Old Timers

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Seven Hur­ri­canes aloft to­gether at Dux­ford plus other vin­tage news

In the finest tra­di­tion of the much­missed RAF Bat­tle of Bri­tain At Home Dis­plays, the IWM pre­sented a 4 1/2 hour cav­al­cade of 1930-40s war­birds on 23-24 Septem­ber. The Bat­tle of Bri­tain Air Show at Dux­ford had seven Hur­ri­canes (in­clud­ing a Sea Hur­ri­cane) in the air for the first time in decades — two flights of three join­ing to­gether for a tail-chase — and the BBMF’S PZ865, which dis­played with the Lancaster but did not land. This re­minded vis­i­tors of the key role that Hawker’s fighter played in shoot­ing down some sixty per cent of the Luft­waffe air­craft de­stroyed dur­ing the Bat­tle of Bri­tain. Of course Su­per­ma­rine’s iconic fighter was not ne­glected, a dozen Spit­fires – in­clud­ing a Seafire – mak­ing a for­ma­tion fly­past fol­lowed by a Bat­tle of Bri­tain fi­nale with three Spit­fire IAS, ARC’S Blen­heim, Shut­tle­worth’s Gla­di­a­tor and five Hur­ri­canes.

It was no sur­prise that B-17 Sally B took part in the fly­ing, but be­ing joined by two C-47 Sky­trains after their spec­tac­u­lar take-off from the grass, was new. This for­ma­tion should have in­cluded a pair of Mus­tangs but as they ma­noeu­vred west of Dux­ford to join up, the Nor­we­gian Spit­fire Foun­da­tion’s P-51D Shark­mouth struck Boult­bee’s P-51D Miss He­len, badly dam­ag­ing the lead­ing edge of its port tailplane, forc­ing pi­lot John Dodd to make an im­me­di­ate down­wind land­ing. The NSF Mus­tang, with su­per­fi­cial dam­age to its pro­pel­ler blades, joined the cir­cuit and landed nor­mally. There was a lively Rus­sian Front sce­nario with a pair of Yaks flown by Richard Grace (Yak 3M) and Will Green­wood (Yak 3UA) ‘at­tack­ing’ the air­field and driven off by Lee Proud­foot in Messer­schmitt 109 ‘Red 8’ (ARC’S Buchón). The un­usual pair­ing of Plane Sail­ing’s PBY-5A Catalina with TFC’S FM-2 Wild­cat was a wel­come reprise of the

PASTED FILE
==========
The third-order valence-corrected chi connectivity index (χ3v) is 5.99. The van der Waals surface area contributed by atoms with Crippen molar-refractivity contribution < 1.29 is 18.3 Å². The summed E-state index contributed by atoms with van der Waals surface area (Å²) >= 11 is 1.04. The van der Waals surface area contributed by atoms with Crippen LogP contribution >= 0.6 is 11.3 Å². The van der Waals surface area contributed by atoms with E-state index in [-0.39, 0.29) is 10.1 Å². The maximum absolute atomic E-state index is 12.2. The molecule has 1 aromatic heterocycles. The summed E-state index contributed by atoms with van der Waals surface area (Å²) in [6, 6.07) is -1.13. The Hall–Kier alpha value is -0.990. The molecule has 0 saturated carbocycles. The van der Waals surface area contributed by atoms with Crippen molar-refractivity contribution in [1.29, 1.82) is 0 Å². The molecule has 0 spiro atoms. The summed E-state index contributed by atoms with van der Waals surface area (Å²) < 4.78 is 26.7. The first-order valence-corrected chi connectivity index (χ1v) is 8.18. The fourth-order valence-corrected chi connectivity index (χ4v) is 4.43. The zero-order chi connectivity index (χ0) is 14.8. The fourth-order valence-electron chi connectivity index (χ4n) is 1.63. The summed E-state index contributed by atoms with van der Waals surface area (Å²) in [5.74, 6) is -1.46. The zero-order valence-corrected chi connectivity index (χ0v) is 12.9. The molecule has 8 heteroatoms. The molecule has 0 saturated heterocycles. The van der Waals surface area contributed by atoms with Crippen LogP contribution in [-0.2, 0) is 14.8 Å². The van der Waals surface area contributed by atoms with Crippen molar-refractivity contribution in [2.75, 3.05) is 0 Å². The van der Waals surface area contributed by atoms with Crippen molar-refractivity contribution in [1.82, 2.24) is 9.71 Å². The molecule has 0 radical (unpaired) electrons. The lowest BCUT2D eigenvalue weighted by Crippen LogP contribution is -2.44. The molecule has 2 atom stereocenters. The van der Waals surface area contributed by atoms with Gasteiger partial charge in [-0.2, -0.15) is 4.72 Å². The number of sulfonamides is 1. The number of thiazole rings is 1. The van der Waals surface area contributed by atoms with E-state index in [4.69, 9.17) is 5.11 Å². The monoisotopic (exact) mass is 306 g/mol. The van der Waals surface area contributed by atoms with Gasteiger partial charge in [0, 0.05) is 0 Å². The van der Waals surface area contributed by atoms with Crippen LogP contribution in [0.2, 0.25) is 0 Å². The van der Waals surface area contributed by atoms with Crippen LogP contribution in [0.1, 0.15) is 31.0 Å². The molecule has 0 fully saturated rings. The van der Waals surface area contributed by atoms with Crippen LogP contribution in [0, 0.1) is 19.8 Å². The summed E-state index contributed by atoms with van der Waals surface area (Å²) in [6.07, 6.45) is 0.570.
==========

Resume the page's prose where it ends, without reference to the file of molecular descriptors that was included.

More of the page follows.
duo first seen at Fly­ing Le­gends in July. Un­for­tu­nately a gusty cross­wind on Sun­day and me­chan­i­cal prob­lems pre­vented some of the fas­ci­nat­ing for­ma­tions from tak­ing place on both days. The His­toric Air­craft Col­lec­tion’s Hawker Fury and Nim­rod II and the Bris­tol Mer­cury-en­gined trio – Lysander, Gla­di­a­tor and Blen­heim – only flew on Satur­day while the Cur­tiss P-40C Warhawk ap­peared with­out the Hawk 75 on Sun­day. How­ever, the splen­did Tiger Nine for­ma­tion with eight Tiger Moths and Nigel Lemon’s dis­tinc­tive straight-wing Moth Ma­jor, per­formed suc­cess­fully in the gusty con­di­tions, as did the ev­er­pop­u­lar Great War Dis­play Team. The lat­ter’s dis­play was en­hanced by some good py­rotech­nics.

Fleet Air Arm car­rier ac­tion in the Pa­cific was high­lighted by Air Leas­ing’s Seafire flown by Pete Kynsey paired with TFC’S FG-1D Cor­sair in the hands of Alan Wade mak­ing their Dux­ford de­but to­gether. Richard Grace was in the air again in Anglia Air­craft Restora­tion’s Hawker Fury ISS and should have been joined by Brian Smith in TFC’S F8F Bearcat, but the lat­ter re­turned to the field on Sun­day, un­able to raise its un­der­car­riage.

There was only one item in the fly­ing pro­gramme that in­tro­duced the whine of jet en­gines, this com­ing when the Nor­we­gian Air Force His­tor­i­cal Squadron’s Vam­pire FB52 and T55, along with its MIG-15UTI, took to the air. From the open­ing drop by the RAF’S Fal­cons parachute team to the fi­nal land­ing by the Spit­fires and Hur­ri­canes, it was an ac­tion-packed af­ter­noon. www.iwm.org.uk

Re-en­ac­tors in RAF uni­form pose with three of the seven Hur­ri­canes that ap­peared (and one of the Spit­fires)

Spit­fires in squadron strength and (in­set above) an­other un­usual for­ma­tion, B-17 Sally B lead­ing C-47s in line astern

No fewer than six Hur­ri­canes in a tail-chase

(PHO­TOS: NIGEL HITCHMAN) Be­low, from left: a shot that lends scale to Seafire and Cor­sair; Yak 3M and 3UA duo - an­other rare sight; and one more in the form of FB52 & T55 Vam­pires es­cort­ing one from the op­po­site side, a MIG-15UTI

Above & be­low: P-51D Miss He­len comes in after an aerial col­li­sion with the Nor­we­gian Spit­fire Foun­da­tion’s P-51D Shark­mouth, whose pro­pel­ler took a size­able bite out of the lady’s tailplane

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